This is a guest post by Tuyen Nyugen.
Our project was to find out the relationship between trees growth with the soil pH. We measured the relationship between soil pH and tree growth. We did this by altering the pH of the soil the trees are planted in. The relationship was established by correlating tree growth for seven months to soil pH. “Does soil pH have any correlation with a plants ability to grow or survive” in an area is the question that we intended to answer. Our hypothesis was that high soil acidity will act as a retardant for plant growth. Agriculture is used worldwide as a means of survival for many people. This project makes it necessary to understand optimum living environments and conditions for vegetation.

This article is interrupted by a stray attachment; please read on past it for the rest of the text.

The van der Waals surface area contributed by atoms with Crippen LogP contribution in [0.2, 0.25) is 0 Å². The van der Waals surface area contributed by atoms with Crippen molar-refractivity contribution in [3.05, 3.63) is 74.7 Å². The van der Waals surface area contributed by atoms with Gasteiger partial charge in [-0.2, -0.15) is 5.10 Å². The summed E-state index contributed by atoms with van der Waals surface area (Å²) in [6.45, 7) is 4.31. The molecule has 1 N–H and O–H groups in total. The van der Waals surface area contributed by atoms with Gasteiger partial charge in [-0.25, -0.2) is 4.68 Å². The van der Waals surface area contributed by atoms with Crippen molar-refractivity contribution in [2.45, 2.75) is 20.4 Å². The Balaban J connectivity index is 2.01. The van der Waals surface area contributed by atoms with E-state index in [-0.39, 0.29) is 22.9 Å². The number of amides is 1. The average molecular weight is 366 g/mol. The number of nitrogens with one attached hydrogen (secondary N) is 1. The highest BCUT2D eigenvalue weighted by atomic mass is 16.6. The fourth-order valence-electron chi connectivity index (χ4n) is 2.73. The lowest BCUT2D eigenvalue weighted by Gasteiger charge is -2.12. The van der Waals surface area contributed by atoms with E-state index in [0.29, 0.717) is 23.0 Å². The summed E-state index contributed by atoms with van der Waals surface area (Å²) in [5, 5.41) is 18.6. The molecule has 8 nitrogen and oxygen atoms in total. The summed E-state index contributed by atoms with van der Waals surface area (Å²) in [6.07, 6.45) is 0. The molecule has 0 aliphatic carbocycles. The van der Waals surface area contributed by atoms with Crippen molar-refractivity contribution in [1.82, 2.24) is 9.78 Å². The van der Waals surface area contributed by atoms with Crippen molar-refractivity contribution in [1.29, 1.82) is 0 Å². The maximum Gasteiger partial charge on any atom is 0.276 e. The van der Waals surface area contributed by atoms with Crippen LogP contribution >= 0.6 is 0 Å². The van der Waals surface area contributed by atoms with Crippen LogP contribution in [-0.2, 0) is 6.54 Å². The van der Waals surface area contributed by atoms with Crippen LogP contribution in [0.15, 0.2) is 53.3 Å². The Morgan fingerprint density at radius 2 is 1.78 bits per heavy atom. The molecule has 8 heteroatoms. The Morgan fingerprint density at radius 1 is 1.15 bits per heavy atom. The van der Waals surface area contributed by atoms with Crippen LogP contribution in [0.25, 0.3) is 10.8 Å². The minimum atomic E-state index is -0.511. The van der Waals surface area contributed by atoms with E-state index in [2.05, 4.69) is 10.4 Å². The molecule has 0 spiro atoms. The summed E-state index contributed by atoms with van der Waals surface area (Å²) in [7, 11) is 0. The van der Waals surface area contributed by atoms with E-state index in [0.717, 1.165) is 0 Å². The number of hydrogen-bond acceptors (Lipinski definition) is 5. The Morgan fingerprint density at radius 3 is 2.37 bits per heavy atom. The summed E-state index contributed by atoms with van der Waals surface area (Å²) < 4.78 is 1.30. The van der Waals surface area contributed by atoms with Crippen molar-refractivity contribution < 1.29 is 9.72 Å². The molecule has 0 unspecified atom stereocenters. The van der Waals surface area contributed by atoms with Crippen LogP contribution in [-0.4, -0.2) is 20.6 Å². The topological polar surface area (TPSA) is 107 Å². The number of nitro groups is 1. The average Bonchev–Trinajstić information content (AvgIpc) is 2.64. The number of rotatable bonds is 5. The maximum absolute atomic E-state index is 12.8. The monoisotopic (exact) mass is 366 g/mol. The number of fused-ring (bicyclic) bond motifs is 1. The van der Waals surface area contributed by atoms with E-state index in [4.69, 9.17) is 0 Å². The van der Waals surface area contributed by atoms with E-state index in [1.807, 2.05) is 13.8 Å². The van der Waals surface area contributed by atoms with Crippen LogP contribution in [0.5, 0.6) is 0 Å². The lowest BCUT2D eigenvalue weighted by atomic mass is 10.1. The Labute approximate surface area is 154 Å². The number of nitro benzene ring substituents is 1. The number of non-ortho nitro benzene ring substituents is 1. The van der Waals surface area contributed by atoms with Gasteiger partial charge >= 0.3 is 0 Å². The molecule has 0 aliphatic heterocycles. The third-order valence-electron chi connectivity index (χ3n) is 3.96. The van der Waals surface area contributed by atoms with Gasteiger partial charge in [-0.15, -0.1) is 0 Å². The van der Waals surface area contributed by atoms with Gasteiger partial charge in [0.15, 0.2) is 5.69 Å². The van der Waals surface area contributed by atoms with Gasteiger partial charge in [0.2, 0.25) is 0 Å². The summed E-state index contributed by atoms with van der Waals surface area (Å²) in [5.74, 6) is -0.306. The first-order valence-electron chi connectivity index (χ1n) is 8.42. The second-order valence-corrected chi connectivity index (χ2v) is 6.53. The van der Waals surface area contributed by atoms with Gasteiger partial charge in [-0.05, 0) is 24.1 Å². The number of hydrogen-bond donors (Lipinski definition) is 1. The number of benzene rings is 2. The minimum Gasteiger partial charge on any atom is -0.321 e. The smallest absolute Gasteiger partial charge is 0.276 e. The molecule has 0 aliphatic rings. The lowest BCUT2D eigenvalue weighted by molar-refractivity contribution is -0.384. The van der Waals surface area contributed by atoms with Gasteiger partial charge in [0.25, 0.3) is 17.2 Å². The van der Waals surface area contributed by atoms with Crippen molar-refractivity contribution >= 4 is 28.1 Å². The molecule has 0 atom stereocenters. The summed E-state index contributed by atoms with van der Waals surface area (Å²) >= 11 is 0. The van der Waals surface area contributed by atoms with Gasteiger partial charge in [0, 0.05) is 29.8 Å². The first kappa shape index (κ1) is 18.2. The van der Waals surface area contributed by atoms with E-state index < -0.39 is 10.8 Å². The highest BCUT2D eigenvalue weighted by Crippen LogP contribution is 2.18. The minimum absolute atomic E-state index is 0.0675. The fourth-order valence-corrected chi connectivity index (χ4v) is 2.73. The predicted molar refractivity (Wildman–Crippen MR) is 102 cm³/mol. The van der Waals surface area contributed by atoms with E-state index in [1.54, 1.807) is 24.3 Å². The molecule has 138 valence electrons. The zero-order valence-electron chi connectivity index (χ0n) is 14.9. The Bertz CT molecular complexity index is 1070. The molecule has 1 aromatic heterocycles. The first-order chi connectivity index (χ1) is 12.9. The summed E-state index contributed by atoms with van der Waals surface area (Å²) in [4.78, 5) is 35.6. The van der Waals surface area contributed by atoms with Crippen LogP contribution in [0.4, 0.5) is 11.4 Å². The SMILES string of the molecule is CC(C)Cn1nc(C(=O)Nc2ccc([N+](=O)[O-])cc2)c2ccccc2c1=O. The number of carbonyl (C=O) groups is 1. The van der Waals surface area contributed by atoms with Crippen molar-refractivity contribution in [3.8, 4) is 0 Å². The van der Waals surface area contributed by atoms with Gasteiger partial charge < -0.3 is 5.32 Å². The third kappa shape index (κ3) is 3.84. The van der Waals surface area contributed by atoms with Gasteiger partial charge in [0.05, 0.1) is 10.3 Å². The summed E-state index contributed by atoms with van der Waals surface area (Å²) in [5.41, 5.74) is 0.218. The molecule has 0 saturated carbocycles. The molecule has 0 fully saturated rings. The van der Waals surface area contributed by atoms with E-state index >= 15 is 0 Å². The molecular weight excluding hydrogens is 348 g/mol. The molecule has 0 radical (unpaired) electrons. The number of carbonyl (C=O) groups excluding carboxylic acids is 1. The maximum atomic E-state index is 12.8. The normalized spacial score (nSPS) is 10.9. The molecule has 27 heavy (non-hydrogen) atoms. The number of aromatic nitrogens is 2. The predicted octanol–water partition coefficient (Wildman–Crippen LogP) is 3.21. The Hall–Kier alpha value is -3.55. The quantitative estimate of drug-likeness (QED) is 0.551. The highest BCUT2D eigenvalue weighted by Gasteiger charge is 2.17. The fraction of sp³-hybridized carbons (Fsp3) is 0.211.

We started to plant 3 different types of trees, three of each (for a total of nine) Weeping Willow, Eucalyptus and Royal Empress (all common and fast growing trees which would). We planted one type with pure potting soil (Control, C trees), we planted a second set with nine liters of sphagnum peat moss and eighteen liters of potting soil (Slightly acidic, S trees) and we planted the final set with eighteen liters of sphagnum peat moss and nine liters of potting soil (Highly acidic, H trees). All trees were planted with the above mixture ratios and 50% indigenous soil. We watered the trees with ten liters of water weekly and measured the tree height and circumference once every two weeks. As our expectations predicted, we found that pH level effects were species dependent, and that lower pH soil did have slower growth rates. In fact the Eucalyptus tree planted in highly acidic soil died and the highly acidic Royal Empress was alive but with a near zero growth rate. Only the Weeping Willow continued to grow.